“Time for quotas” to boost ranks of women partners

Denis-Smith: Time to end salaried partner status

It is time to impose quotas on law firms for the number of women at both equity partner and management level as “years of talking” about diversity have failed to drive sufficient change, a leading campaigner has argued.

Dana Denis-Smith, founder of The First 100 Years project, also called for an end to salaried partnership status, describing the “rigid and inflexible structures” in many law firms as the main obstacles stopping women’s progress to senior positions.

Ms Denis-Smith, a one-time Linklaters solicitor who also runs alternative legal services provider Obelisk Support, said: “One hundred years ago, the battle was for participation in our legal system. That battle has been won, with more women than men now entering the profession.

“What we now need is to see equal numbers of men and women in leadership positions, receiving the same remuneration.

“Women are still not sufficiently represented at equity level, amongst QCs or in the judiciary and when they are, they are not paid as much as their male counterparts. We should be demanding equal representation and pay.”

Ms Denis-Smith said much of the problem was structural, with the ‘salaried partner’ position – which is “so often where senior women find themselves” – giving firms the cover of higher female partner numbers without voting rights.

“When women are not adequately represented at the top things do not change,” she said.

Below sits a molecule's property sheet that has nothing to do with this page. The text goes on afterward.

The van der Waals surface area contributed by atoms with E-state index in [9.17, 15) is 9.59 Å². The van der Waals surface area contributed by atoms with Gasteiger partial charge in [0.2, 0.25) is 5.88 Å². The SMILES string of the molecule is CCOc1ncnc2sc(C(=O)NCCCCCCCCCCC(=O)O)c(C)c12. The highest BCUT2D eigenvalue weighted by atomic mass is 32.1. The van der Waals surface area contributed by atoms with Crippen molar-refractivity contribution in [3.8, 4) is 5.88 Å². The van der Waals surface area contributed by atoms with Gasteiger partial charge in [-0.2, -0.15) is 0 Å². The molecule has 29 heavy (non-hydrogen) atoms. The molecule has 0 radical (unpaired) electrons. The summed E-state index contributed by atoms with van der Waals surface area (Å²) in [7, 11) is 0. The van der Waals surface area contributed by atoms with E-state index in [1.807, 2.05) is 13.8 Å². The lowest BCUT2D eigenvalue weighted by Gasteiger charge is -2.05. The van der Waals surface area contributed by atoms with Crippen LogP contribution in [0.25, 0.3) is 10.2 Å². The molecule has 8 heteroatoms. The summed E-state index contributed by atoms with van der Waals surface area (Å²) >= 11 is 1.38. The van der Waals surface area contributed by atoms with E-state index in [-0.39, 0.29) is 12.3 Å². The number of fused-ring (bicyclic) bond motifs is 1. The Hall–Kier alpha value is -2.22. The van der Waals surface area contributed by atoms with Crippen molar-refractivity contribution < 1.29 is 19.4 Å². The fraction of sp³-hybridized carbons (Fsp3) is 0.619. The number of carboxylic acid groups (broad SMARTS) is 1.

The solicitor added: “I have come to the belief that quotas are necessary. Self-regulation doesn’t work and will only take us so far.

“What we have learnt from history is that change sometimes needs to be forced. There are many firms and chambers out there who recognise the importance of diversity but are hampered by industrial levels of inflexibility.

“The reality is that our workplaces can be incredibly rigid, inflexible and artificial places that don’t reflect our real lives. We need to start from the top, unravelling the practices and structures that do not work for women and increasingly, many men.

“We need to interrogate working conditions to see if they are fit for purpose rather than the expectation being that women should fit into them.”

The First 100 Years is a ground-breaking project charting the journey of women in the legal profession.

Launched in 2014, the five-year project began with the aim of creating an online library of 100 stories about women who have shaped the legal profession since the Sex Disqualification (Removal) Act 1919 paved the way for women to become lawyers, to the present day.

As support from all corners of the profession has grown, The First 100 Years has grown into a celebration of women’s role in the profession, with an extensive programme of activities and events planned in the run-up to the centenary of the Act in late 2019.

On 8 March, International Women’s Day, First 100 Years will be at the Law Society all day to photograph as many women in law as possible as part of a new national campaign. See here for details.

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